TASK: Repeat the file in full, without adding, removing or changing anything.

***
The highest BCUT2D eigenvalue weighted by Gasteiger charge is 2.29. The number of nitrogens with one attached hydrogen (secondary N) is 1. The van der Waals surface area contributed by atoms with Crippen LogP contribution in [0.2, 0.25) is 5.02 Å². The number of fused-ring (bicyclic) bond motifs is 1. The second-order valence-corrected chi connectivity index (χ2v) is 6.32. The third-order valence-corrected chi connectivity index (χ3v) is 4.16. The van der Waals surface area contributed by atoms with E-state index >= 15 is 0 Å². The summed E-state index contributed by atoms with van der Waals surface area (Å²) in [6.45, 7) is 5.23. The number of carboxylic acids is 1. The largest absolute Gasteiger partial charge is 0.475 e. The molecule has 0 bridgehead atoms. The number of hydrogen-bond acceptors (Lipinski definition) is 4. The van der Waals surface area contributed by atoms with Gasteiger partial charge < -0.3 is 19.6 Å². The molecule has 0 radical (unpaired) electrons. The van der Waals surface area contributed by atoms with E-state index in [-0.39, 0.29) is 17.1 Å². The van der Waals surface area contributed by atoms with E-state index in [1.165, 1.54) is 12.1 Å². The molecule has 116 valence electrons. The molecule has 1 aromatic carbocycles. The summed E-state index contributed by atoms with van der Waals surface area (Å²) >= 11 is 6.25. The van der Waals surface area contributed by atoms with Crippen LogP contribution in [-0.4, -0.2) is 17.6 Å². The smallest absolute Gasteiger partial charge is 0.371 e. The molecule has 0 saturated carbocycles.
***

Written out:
The highest BCUT2D eigenvalue weighted by Gasteiger charge is 2.29. The number of nitrogens with one attached hydrogen (secondary N) is 1. The van der Waals surface area contributed by atoms with Crippen LogP contribution in [0.2, 0.25) is 5.02 Å². The number of fused-ring (bicyclic) bond motifs is 1. The second-order valence-corrected chi connectivity index (χ2v) is 6.32. The third-order valence-corrected chi connectivity index (χ3v) is 4.16. The van der Waals surface area contributed by atoms with E-state index >= 15 is 0 Å². The summed E-state index contributed by atoms with van der Waals surface area (Å²) in [6.45, 7) is 5.23. The number of carboxylic acids is 1. The largest absolute Gasteiger partial charge is 0.475 e. The molecule has 0 bridgehead atoms. The number of hydrogen-bond acceptors (Lipinski definition) is 4. The van der Waals surface area contributed by atoms with Gasteiger partial charge < -0.3 is 19.6 Å². The molecule has 0 radical (unpaired) electrons. The van der Waals surface area contributed by atoms with E-state index in [-0.39, 0.29) is 17.1 Å². The van der Waals surface area contributed by atoms with E-state index in [1.165, 1.54) is 12.1 Å². The molecule has 116 valence electrons. The molecule has 1 aromatic carbocycles. The summed E-state index contributed by atoms with van der Waals surface area (Å²) >= 11 is 6.25. The van der Waals surface area contributed by atoms with Crippen LogP contribution in [-0.4, -0.2) is 17.6 Å². The smallest absolute Gasteiger partial charge is 0.371 e. The molecule has 0 saturated carbocycles.